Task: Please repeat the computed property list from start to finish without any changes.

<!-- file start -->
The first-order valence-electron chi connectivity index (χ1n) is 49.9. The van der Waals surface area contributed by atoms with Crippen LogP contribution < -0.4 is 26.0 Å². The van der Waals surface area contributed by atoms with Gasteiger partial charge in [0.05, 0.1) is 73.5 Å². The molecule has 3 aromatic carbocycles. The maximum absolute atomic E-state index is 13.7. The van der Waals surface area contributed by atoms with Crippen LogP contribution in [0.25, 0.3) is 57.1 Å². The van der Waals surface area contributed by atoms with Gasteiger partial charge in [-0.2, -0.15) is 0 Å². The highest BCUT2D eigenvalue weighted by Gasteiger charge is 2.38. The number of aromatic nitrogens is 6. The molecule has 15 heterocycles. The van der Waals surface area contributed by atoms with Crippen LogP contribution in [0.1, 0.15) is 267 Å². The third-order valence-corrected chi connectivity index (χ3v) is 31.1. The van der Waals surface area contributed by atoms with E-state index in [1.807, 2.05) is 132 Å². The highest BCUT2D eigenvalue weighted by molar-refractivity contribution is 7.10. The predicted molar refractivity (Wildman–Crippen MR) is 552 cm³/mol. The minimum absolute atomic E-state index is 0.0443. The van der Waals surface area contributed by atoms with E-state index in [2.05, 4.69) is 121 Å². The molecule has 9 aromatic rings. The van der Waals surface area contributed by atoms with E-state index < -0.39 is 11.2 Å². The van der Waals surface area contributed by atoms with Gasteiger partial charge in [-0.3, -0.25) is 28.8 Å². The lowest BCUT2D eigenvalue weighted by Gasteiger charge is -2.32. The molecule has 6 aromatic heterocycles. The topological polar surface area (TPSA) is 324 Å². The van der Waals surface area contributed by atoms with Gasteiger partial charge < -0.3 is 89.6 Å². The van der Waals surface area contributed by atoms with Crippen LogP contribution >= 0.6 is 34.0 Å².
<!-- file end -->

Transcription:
The first-order valence-electron chi connectivity index (χ1n) is 49.9. The van der Waals surface area contributed by atoms with Crippen LogP contribution < -0.4 is 26.0 Å². The van der Waals surface area contributed by atoms with Gasteiger partial charge in [0.05, 0.1) is 73.5 Å². The molecule has 3 aromatic carbocycles. The maximum absolute atomic E-state index is 13.7. The van der Waals surface area contributed by atoms with Crippen LogP contribution in [0.25, 0.3) is 57.1 Å². The van der Waals surface area contributed by atoms with Gasteiger partial charge in [-0.2, -0.15) is 0 Å². The highest BCUT2D eigenvalue weighted by Gasteiger charge is 2.38. The number of aromatic nitrogens is 6. The molecule has 15 heterocycles. The van der Waals surface area contributed by atoms with Crippen LogP contribution in [0.1, 0.15) is 267 Å². The third-order valence-corrected chi connectivity index (χ3v) is 31.1. The van der Waals surface area contributed by atoms with E-state index in [1.807, 2.05) is 132 Å². The highest BCUT2D eigenvalue weighted by molar-refractivity contribution is 7.10. The predicted molar refractivity (Wildman–Crippen MR) is 552 cm³/mol. The minimum absolute atomic E-state index is 0.0443. The van der Waals surface area contributed by atoms with E-state index in [2.05, 4.69) is 121 Å². The molecule has 9 aromatic rings. The van der Waals surface area contributed by atoms with E-state index < -0.39 is 11.2 Å². The van der Waals surface area contributed by atoms with Gasteiger partial charge in [-0.3, -0.25) is 28.8 Å². The lowest BCUT2D eigenvalue weighted by Gasteiger charge is -2.32. The molecule has 6 aromatic heterocycles. The topological polar surface area (TPSA) is 324 Å². The van der Waals surface area contributed by atoms with Gasteiger partial charge < -0.3 is 89.6 Å². The van der Waals surface area contributed by atoms with Crippen LogP contribution >= 0.6 is 34.0 Å².